Ancestral Roofs

"In Praise of Older Buildings"

Monday, March 3, 2014

Keeping the home fires burning

John Demille House (c.1816) Demorestville
I have been thinking about undertaking a bit of research on historic fireplace styles. An afternoon beside the 1810 open hearth cooking fireplace at John and Diane Brisley's home, with its bake-oven and winder staircase enclosed behind original panelling, its plain shelf mantel with simple treasures, made me want to spend more time there (virtually or in reality!)

Macpherson House (1826) Napanee

Several visits to Macpherson House in Napanee for teas and tours this year also presented opportunities to enjoy the simplicity (and imagine the heat!) of the cooking fireplace, and compare it with the more refined fireplace mantel in the elegant parlour.
Macpherson kitchen

the cool basement summer kitchen

The more refined parlour mantel, with panels and corner blocks is such a contrast to the working hearth just down the hall.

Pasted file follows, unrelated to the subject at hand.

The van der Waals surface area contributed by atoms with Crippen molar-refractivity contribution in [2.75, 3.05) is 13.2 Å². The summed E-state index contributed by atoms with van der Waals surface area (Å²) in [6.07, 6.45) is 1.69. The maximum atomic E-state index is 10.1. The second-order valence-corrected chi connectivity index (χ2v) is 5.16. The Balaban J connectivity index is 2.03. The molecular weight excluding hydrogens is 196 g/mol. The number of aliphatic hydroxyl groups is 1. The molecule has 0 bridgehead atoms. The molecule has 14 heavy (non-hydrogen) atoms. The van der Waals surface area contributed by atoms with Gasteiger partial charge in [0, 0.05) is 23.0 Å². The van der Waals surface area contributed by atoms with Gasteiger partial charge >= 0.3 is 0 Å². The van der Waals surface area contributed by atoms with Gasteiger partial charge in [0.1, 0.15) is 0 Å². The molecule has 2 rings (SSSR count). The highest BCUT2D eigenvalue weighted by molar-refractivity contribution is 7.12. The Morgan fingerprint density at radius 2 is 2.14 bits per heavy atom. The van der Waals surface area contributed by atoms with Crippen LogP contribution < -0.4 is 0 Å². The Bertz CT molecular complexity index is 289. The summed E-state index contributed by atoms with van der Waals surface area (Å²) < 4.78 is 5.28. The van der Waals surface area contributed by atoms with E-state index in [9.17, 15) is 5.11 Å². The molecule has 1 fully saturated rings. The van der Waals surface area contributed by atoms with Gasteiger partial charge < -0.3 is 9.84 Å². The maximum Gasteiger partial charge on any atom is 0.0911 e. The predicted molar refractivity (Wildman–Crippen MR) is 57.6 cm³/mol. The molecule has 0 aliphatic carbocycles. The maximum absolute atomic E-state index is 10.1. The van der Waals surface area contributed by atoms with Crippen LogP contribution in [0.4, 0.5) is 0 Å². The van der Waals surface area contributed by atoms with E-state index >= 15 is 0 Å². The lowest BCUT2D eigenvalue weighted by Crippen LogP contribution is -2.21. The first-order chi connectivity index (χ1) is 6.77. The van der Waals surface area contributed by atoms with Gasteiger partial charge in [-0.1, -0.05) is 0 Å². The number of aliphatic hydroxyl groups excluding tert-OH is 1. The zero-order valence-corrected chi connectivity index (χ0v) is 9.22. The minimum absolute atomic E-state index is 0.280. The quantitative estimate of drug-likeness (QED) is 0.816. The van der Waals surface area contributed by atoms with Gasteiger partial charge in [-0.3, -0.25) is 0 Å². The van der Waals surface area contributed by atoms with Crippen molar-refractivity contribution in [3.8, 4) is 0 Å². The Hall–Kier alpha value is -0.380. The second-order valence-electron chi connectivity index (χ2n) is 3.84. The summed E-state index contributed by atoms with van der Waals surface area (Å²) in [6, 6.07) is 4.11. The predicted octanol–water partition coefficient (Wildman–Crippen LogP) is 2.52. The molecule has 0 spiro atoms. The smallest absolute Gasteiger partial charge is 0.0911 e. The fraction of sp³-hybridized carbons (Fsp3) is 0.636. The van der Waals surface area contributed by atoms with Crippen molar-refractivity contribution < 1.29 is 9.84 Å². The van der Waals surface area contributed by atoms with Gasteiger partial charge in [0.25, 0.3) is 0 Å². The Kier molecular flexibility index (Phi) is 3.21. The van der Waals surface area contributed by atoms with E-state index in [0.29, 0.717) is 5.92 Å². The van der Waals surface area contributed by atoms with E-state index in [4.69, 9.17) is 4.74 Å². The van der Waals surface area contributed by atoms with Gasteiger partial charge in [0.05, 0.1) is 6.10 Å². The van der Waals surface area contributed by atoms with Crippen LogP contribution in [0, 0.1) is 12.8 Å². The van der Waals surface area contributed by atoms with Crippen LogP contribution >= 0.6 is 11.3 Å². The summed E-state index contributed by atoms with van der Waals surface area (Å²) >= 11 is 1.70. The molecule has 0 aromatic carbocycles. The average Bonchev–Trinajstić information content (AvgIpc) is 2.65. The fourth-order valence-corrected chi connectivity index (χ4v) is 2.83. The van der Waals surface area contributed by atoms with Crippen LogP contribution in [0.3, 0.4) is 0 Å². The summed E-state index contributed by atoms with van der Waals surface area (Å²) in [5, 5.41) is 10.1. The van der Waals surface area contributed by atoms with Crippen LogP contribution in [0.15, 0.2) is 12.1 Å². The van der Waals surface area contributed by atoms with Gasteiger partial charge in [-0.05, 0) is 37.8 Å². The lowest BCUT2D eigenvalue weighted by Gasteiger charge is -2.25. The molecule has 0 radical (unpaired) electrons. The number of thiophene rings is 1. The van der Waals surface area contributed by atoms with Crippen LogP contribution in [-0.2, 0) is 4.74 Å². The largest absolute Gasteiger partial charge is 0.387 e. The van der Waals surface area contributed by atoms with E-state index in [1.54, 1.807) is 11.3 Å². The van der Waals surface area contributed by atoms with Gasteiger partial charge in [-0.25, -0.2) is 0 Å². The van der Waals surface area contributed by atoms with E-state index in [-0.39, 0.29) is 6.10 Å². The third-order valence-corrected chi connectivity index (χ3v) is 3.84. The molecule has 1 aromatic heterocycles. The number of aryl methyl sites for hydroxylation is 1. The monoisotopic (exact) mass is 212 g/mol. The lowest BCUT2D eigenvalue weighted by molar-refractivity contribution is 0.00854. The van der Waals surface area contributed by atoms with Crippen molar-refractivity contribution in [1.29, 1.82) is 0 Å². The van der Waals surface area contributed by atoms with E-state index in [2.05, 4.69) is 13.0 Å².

a Georgian mantel...
A few visits Ron Tasker's Ham House in Bath, with its Georgian and Neoclassical mantels awaiting restoration and return to their rightful places have provided an opportunity to examine how styling changed over time.
and a Neoclassical... together in a Neoclassical house

And then, of course, we need to take a look at mantels with a Greek Revival accent, and the shrinking yet more ornate showplace Victorian version. And along the way, earlier than we might think, the cast iron stove made its appearance, in both the kitchen and more formal rooms.

And just as I was beginning a search for books on the subject, I happened upon a great article in one of the vast collection of Canada Century Home articles which came my way thanks to Judith's thoughtfulness, which I wrote about in a previous post. The article's called Home Fires, written by the estimableTom Cruickshank. It appeared in the October-November 1986 issue, and if you are fortunate to have a copy, you may read along with me.

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